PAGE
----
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Fall '98: "Buddy Faro"

I don't know why, but I had high hopes for Buddy Faro when I first read about it a few months ago. Maybe it's the six zoot suits packed away in my closet or my insistence that everyone call me "Deano." Or it could be my strange infatuation with nattily-attired vigilantes that drink martinis and refer to criminals as "punks." No, I don't mean Dellaventura.

I am, of course, referring to that late, lamented James Tolkan/Billy Warlock star-vehicle The Hat Squad.

But whatever the reason, smooth-talking, Rat Pack-hanger-on cop types always spark my interest. And for the first 15 minutes or so of Buddy Faro, I was far from disappointed. The series opens with small-time private eye Bob Jones, played by big-screen waterboy Frank Whaley, hired to track down the infamous Buddy Faro, private eye to the stars before he dropped off the face of the earth back in 1978.

Dennis Farina, who has played a smooth-talking, tough-guy cop in Crime Story and a smooth-talking, tough-guy mob boss in the big screen's Get Shorty is mining new acting ground by playing smooth-talking, tough-guy private eye Buddy Faro. But there are no complaints here. Farina is definitely smooth-talking and looks to be relatively tough. Plus he looks good draining a martini and tangoing with half a dozen beautiful women. What more could you ask for?

Bob eventually finds Buddy lying face down in a pool of his own drool at a run-down bowling alley run by Charles Robinson of Night Court fame. Bob and Buddy escape a trio of incompetent hit men, return to L.A. and set up a partnership to help find the man trying to kill them. It is, of course, a long-time enemy of Buddy's, a mob-boss Faro sent to prison just before disappearing. The Bob and Buddy team dispatch the Don and decide to set up a more permanent shop together, with Bob teaching Buddy how modern-day conveiniences like ATMs work and Buddy teaching Bob how to call women "dames" without getting slapped.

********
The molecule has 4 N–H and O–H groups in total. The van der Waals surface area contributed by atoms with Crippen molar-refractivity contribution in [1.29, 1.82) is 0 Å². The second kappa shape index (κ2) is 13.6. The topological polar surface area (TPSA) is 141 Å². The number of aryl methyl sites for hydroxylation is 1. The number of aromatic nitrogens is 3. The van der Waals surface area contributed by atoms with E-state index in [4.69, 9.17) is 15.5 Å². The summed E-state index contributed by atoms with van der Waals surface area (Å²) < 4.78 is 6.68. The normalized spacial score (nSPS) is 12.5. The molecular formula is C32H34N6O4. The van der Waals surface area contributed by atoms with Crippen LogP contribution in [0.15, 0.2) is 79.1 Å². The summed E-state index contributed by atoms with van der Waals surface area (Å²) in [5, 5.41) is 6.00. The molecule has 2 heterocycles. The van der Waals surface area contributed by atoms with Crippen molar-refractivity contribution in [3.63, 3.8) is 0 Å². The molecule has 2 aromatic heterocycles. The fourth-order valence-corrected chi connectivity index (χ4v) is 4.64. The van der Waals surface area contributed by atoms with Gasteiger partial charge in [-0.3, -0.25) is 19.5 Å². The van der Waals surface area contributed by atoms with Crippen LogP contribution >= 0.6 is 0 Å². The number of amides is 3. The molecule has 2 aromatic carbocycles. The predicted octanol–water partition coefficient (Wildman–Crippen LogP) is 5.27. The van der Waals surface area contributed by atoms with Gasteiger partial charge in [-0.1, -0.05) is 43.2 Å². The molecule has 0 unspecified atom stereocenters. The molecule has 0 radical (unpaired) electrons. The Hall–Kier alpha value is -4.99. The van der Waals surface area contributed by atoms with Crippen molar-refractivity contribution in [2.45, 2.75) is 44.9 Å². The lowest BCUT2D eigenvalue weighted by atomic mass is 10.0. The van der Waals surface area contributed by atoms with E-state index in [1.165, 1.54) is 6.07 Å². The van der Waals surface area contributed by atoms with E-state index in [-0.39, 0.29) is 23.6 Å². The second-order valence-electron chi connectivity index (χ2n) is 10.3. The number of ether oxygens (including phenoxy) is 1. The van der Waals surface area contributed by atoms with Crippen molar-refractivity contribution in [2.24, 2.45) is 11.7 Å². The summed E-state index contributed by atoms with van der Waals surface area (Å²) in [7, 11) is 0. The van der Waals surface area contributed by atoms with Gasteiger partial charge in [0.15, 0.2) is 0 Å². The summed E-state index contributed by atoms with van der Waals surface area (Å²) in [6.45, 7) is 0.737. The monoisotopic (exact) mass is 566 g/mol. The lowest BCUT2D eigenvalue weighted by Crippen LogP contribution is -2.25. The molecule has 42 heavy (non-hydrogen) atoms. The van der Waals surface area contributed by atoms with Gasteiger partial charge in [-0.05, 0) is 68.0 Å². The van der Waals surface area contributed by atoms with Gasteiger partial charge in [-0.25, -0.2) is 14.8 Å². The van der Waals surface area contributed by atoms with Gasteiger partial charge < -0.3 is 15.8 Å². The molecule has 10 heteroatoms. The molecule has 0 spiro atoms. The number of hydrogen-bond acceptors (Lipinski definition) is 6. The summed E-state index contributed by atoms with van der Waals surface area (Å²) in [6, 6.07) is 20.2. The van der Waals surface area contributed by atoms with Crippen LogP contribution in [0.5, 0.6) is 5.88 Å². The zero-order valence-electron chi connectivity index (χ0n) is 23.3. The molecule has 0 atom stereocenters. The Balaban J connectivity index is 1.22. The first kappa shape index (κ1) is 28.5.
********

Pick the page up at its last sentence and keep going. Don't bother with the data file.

Buddy Faro is one of the best-looking shows on TV, with a distinctive visual style. But the rest of the program is a mixed bag at best. Even sadder is the fact that, given the rest of the drivel the networks have shoveled at us viewers this year, its visual style alone makes Buddy Faro one of the better freshmen on the air.

While the opening third of the pilot is fast-paced, relatively witty and sort of original, the plot eventually gets bogged down in Buddy's pseudo-sentimental reminisces of his past glories and ultimately settles into a predictable track straight to the cliché ending. But maybe that can be excused simply because pilots usually have to deal with a whole mess of back-story.

With any luck, Buddy Faro can stick to the visuals and fast pace and carve itself a niche as a show you shouldn't stay home on Friday nights for but might not mind watching on those rare occasions when you can't get a date.

Of course, in my case, I'll be watching it every week.


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